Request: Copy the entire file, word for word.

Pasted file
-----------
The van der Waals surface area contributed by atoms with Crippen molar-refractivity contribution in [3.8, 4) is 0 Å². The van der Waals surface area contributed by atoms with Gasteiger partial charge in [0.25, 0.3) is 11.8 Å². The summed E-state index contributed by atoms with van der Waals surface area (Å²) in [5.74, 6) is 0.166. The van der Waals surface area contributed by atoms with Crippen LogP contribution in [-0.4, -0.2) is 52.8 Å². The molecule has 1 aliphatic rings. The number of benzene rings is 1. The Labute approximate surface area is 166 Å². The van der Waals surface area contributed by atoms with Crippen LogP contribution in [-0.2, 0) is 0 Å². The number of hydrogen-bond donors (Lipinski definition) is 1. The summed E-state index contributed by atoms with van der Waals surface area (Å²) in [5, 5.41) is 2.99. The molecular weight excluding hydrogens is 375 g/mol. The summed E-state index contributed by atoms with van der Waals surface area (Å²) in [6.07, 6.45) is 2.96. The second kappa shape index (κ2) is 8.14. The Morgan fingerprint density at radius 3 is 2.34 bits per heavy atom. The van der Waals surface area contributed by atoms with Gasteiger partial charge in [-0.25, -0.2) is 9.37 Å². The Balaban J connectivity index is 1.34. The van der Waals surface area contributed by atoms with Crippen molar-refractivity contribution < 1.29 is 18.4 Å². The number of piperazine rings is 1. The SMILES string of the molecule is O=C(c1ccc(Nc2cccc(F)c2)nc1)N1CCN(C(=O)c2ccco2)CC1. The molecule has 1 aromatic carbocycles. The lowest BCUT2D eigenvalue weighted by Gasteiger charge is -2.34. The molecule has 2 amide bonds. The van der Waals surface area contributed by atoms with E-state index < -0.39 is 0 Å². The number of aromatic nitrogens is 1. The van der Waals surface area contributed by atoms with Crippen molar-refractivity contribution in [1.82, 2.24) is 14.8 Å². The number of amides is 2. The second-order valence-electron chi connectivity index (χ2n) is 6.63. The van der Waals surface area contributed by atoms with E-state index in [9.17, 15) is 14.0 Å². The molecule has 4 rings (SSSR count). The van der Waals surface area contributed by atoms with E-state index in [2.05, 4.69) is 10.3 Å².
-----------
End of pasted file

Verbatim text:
The van der Waals surface area contributed by atoms with Crippen molar-refractivity contribution in [3.8, 4) is 0 Å². The van der Waals surface area contributed by atoms with Gasteiger partial charge in [0.25, 0.3) is 11.8 Å². The summed E-state index contributed by atoms with van der Waals surface area (Å²) in [5.74, 6) is 0.166. The van der Waals surface area contributed by atoms with Crippen LogP contribution in [-0.4, -0.2) is 52.8 Å². The molecule has 1 aliphatic rings. The number of benzene rings is 1. The Labute approximate surface area is 166 Å². The van der Waals surface area contributed by atoms with Crippen LogP contribution in [-0.2, 0) is 0 Å². The number of hydrogen-bond donors (Lipinski definition) is 1. The summed E-state index contributed by atoms with van der Waals surface area (Å²) in [5, 5.41) is 2.99. The molecular weight excluding hydrogens is 375 g/mol. The summed E-state index contributed by atoms with van der Waals surface area (Å²) in [6.07, 6.45) is 2.96. The second kappa shape index (κ2) is 8.14. The Morgan fingerprint density at radius 3 is 2.34 bits per heavy atom. The van der Waals surface area contributed by atoms with Gasteiger partial charge in [-0.25, -0.2) is 9.37 Å². The Balaban J connectivity index is 1.34. The van der Waals surface area contributed by atoms with Crippen molar-refractivity contribution < 1.29 is 18.4 Å². The number of piperazine rings is 1. The SMILES string of the molecule is O=C(c1ccc(Nc2cccc(F)c2)nc1)N1CCN(C(=O)c2ccco2)CC1. The molecule has 1 aromatic carbocycles. The lowest BCUT2D eigenvalue weighted by Gasteiger charge is -2.34. The molecule has 2 amide bonds. The van der Waals surface area contributed by atoms with E-state index < -0.39 is 0 Å². The number of aromatic nitrogens is 1. The van der Waals surface area contributed by atoms with Crippen molar-refractivity contribution in [1.82, 2.24) is 14.8 Å². The number of amides is 2. The second-order valence-electron chi connectivity index (χ2n) is 6.63. The van der Waals surface area contributed by atoms with E-state index in [9.17, 15) is 14.0 Å². The molecule has 4 rings (SSSR count). The van der Waals surface area contributed by atoms with E-state index in [2.05, 4.69) is 10.3 Å².